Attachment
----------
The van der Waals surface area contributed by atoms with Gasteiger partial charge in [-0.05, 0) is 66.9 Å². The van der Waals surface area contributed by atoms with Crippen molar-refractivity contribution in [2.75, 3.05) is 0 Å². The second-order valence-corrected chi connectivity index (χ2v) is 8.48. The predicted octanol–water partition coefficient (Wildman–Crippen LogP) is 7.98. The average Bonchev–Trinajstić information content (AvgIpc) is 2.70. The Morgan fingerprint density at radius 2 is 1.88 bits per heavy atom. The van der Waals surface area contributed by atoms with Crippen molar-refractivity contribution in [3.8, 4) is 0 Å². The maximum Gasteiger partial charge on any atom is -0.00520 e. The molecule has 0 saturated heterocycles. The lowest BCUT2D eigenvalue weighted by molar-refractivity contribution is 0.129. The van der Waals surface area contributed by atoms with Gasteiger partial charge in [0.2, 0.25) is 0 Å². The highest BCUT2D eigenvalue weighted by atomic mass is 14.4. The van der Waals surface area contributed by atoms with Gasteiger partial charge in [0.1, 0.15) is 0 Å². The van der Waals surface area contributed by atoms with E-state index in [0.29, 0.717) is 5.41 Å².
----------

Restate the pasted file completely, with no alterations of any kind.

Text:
The van der Waals surface area contributed by atoms with Gasteiger partial charge in [-0.05, 0) is 66.9 Å². The van der Waals surface area contributed by atoms with Crippen molar-refractivity contribution in [2.75, 3.05) is 0 Å². The second-order valence-corrected chi connectivity index (χ2v) is 8.48. The predicted octanol–water partition coefficient (Wildman–Crippen LogP) is 7.98. The average Bonchev–Trinajstić information content (AvgIpc) is 2.70. The Morgan fingerprint density at radius 2 is 1.88 bits per heavy atom. The van der Waals surface area contributed by atoms with Crippen molar-refractivity contribution in [3.8, 4) is 0 Å². The maximum Gasteiger partial charge on any atom is -0.00520 e. The molecule has 0 saturated heterocycles. The lowest BCUT2D eigenvalue weighted by molar-refractivity contribution is 0.129. The van der Waals surface area contributed by atoms with Gasteiger partial charge in [0.2, 0.25) is 0 Å². The highest BCUT2D eigenvalue weighted by atomic mass is 14.4. The van der Waals surface area contributed by atoms with Gasteiger partial charge in [0.1, 0.15) is 0 Å². The van der Waals surface area contributed by atoms with E-state index in [0.29, 0.717) is 5.41 Å².